Another title for this post might be, “What happened between May 20, 2016 and June 16, 2016?”
In early August, I pointed out (here) that when the Superintendent and the Maritime Administrator testified before Congress in March 2016, there was barely a mention of a problem with SASH during sea year but plenty of discussion of addressing SASH issues at the Academy. Yet come June 16, 2016, the
stand down cancellation of sea year was announced on what was essentially an emergency basis.
Well now I can compress that timeline a little bit further. Did you know that the industry meeting on June 24, 2016 had been scheduled since at least May 20, 2016? But, as of May 20, 2016, that meeting wasn’t to address an emergency that would require a
stand down cancellation of sea year. Read this letter from Superintendent Helis to the accreditation team on May 20, 2016, in which he states,
“Recognizing the importance of improving the safety and respect of Midshipmen during the Sea Year, MARAD will convene a conference of senior leadership in the maritime industry on June 24, 2016 to address the issue. MARAD and USMMA will use the conference to begin an ongoing, unified effort to improve conditions during the Sea Year experience. Building upon our previous efforts. the USMMA will begin more detailed surveys of 100% of Midshipmen returning from Sea Year starting with the next group of Midshipmen returning in July 2016. This will help to identify incidents and provide support to those Midshipmen who require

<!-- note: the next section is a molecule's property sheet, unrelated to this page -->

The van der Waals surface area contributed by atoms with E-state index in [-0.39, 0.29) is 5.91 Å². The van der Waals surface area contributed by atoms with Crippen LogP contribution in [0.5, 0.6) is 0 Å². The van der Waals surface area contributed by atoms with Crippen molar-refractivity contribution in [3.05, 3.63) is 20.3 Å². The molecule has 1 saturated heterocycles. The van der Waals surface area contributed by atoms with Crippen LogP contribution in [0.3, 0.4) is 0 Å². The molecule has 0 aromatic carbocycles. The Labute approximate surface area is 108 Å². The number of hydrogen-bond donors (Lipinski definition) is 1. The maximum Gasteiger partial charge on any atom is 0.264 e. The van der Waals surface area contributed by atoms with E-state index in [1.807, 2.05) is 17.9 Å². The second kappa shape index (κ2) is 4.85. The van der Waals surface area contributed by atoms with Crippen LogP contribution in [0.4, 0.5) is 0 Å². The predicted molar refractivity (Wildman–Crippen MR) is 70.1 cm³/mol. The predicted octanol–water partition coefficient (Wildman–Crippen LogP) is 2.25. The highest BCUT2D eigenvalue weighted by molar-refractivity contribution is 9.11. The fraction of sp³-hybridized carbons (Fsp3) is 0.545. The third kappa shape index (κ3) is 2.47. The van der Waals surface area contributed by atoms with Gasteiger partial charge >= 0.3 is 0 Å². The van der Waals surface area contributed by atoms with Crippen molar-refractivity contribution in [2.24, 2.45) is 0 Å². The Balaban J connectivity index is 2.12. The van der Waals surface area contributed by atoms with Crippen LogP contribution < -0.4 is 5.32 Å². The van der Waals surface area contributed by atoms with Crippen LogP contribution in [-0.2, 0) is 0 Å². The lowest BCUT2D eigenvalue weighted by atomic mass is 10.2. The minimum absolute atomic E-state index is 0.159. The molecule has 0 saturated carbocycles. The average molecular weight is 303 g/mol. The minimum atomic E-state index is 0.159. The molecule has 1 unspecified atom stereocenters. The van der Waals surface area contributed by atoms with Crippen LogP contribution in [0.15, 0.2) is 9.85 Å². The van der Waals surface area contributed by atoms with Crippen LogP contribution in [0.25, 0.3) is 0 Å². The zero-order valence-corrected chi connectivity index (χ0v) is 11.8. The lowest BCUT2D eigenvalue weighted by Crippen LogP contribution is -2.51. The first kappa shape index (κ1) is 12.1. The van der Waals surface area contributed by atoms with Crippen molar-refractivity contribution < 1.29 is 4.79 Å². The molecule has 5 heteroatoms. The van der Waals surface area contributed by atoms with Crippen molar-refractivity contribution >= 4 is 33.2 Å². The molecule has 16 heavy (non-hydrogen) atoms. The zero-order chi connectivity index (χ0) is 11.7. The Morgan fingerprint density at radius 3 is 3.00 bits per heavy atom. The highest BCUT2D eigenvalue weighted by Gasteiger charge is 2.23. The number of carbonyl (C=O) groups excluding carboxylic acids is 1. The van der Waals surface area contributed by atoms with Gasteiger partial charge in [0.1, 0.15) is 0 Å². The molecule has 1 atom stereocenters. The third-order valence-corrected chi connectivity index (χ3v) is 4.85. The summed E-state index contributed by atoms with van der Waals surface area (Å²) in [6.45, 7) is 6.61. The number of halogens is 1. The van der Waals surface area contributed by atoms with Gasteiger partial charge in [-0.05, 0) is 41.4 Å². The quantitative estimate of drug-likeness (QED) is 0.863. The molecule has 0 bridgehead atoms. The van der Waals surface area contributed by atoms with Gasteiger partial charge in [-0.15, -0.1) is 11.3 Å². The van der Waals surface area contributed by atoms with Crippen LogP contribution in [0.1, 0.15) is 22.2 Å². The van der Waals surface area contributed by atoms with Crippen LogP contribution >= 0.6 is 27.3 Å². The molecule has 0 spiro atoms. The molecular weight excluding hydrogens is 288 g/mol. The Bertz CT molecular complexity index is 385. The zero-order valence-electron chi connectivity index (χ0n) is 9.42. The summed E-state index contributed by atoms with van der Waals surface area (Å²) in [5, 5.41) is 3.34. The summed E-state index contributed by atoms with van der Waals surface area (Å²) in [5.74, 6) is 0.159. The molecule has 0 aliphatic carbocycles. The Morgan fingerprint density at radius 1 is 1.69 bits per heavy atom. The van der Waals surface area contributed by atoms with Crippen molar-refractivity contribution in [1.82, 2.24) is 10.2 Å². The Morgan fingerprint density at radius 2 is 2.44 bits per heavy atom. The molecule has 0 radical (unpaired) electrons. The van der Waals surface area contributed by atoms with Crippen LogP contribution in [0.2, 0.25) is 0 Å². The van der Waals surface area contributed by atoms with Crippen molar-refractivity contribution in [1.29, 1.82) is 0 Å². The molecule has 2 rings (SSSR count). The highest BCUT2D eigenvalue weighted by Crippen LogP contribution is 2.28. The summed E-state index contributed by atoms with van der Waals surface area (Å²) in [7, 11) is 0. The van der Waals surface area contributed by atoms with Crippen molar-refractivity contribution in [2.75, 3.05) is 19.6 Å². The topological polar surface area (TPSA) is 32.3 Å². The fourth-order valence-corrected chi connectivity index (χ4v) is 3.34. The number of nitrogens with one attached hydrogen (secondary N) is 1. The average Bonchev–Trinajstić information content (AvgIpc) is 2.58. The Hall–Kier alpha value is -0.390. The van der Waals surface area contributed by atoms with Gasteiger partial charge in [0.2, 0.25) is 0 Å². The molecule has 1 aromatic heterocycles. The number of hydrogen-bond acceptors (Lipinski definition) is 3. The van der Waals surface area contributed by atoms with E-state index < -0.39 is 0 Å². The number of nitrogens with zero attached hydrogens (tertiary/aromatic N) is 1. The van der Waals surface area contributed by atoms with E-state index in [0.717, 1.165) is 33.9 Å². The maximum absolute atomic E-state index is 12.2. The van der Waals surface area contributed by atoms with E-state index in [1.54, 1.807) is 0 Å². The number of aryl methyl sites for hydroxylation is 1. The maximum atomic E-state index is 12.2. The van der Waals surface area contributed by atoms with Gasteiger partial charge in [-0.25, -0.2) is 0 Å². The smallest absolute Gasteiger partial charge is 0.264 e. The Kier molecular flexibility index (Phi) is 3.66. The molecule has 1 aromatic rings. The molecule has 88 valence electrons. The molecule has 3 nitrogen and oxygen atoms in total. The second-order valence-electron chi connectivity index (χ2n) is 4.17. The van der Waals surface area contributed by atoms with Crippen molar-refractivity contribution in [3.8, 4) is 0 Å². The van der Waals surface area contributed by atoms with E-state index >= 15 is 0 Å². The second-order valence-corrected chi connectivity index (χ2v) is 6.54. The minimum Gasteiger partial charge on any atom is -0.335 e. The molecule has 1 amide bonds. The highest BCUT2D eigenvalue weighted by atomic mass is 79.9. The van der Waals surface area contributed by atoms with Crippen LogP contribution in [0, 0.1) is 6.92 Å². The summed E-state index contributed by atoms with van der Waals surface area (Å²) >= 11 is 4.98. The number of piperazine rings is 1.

That same day, Secretary of Transportation Foxx also wrote the accreditation team and stated:
“In June, we have scheduled high level -meetings with industry leaders to collaborate on improving conditions during the Sea Year and after graduation.”
Neither of those letters suggest a crisis and both indicate that the June 24, 2016 meeting with industry had been in the works for over a month prior to the meeting.
So, what happened between May 20, 2016 and June 16, 2016 to turn this into such a crisis that sea year had to be cancelled? DOT, MARAD and the Academy owe an answer to this question to the midshipmen, to the parents, to the industry, and to the alumni.
Was the crisis the imminent release of the accreditation report, which placed the Academy on accreditation warning due, in large part, to poor leadership at the Academy? And remember that, contrary to the statements made by the Academy and MARAD, the accreditation report did NOT suggest a problem with SASH during sea year. And my $100,000 bet is still safe.